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Magnitude and Determinants of Computer Vision Syndrome Among Radiologists in Saudi Arabia: A National Survey

Open AccessPublished:November 23, 2021DOI:https://doi.org/10.1016/j.acra.2021.10.023

      Rationale and Objectives

      To assess the magnitude and determinants of computer vision syndrome (CVS) among radiologists in Saudi Arabia using a reliable and validated survey instrument.

      Materials and Methods

      This nationwide cross-sectional web-based survey took place in April 2021 and included all radiologists and radiology residents residing practicing in Saudi Arabia. We used the reliable and validated CVS questionnaire. Univariate and multivariate analyses were carried out using nonparametric methods. The CVS score was correlated with different demographic- and health-related variables. The Mann-Whitney U test and Kruskal-Wallis test were used to determine if there was a statistically significant difference between subgroups.

      Results

      The survey was completed by 416 participants. The prevalence of CVS was 65.4% (95% CI: 60.8-70.0). The median CVS score was 7.5 (interquartile range: 4.0; 12.0). Mild CVS was observed in 188 participants (69.1%), moderate CVS was observed in 69 (25.4%), and severe CVS was observed in 15 (5.5%). The most common symptoms perceived by participants were headache (72.1%), dryness (70.7%), burning (63.7%), blurred vision (56.3%), and increased sensitivity to light (55.5%). Multinomial regression analysis suggested that female sex (p < 0.001), work as a general radiologist (p = 0.05), and the use of eyeglasses (p = 0.001) were significant predictors of CVS.

      Conclusion

      The prevalence of CVS among radiologists in our study was high. Local and international societies need to establish and implement legislative and preventive measures to ensure the safety and ocular and visual health of radiologists.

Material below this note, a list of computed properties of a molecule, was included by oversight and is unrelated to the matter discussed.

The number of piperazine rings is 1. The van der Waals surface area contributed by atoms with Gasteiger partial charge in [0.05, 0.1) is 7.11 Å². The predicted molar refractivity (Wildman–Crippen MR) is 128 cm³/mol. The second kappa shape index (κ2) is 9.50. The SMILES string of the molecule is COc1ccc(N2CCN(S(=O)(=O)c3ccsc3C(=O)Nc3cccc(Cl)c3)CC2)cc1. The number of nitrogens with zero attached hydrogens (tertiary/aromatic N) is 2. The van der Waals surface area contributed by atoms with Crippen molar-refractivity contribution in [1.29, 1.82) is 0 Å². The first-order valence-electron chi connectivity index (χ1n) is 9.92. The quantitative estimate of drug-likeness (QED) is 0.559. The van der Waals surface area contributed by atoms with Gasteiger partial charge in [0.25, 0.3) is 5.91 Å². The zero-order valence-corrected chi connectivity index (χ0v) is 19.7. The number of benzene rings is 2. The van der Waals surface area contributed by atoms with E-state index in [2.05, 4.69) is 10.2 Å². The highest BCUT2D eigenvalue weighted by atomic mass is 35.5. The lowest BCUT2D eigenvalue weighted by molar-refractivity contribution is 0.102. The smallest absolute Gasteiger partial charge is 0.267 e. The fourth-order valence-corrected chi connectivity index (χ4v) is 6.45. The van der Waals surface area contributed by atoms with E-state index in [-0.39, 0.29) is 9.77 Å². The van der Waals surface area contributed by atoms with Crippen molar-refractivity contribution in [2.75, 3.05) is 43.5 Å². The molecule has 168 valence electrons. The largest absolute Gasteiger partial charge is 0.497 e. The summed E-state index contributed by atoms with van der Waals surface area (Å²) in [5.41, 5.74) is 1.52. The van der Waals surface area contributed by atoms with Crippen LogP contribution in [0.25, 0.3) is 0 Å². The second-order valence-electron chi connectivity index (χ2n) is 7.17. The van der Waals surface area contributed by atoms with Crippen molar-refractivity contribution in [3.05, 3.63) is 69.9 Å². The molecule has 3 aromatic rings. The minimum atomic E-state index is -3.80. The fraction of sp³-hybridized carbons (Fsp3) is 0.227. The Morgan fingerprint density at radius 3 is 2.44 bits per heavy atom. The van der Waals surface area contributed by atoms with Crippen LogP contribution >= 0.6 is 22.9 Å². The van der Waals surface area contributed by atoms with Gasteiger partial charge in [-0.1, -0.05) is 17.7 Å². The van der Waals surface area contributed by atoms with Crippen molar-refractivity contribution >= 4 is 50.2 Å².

Key Words

      INTRODUCTION

      Radiologists are exposed to unique occupational health hazards, different from those faced by physicians working in other specialties. In the past century, hazards to radiologists caused by overexposure to ionizing radiation have received much attention. The development of new radiation protection guidelines and advances in machine development have resulted in a dramatic decrease in the incidence of exposure to radiation and its related injuries. Several changes in the role of radiologists as health care providers within the health care system have been observed over the last two decades. These changes became more conspicuous due to the greatly increasing impact of information technology on all aspects of the specialty (
      • Knechtges PM
      • Carlos RC.
      The evolving role of radiologists within the health care system.
      ). The field of diagnostic radiology has significantly evolved, with a dramatic shift from film-based to filmless images, creating more challenges and increasing the workload of radiologists (
      • Chawla A
      • Lim TC
      • Shikhare SN
      • et al.
      Computer vision syndrome: darkness under the shadow of light.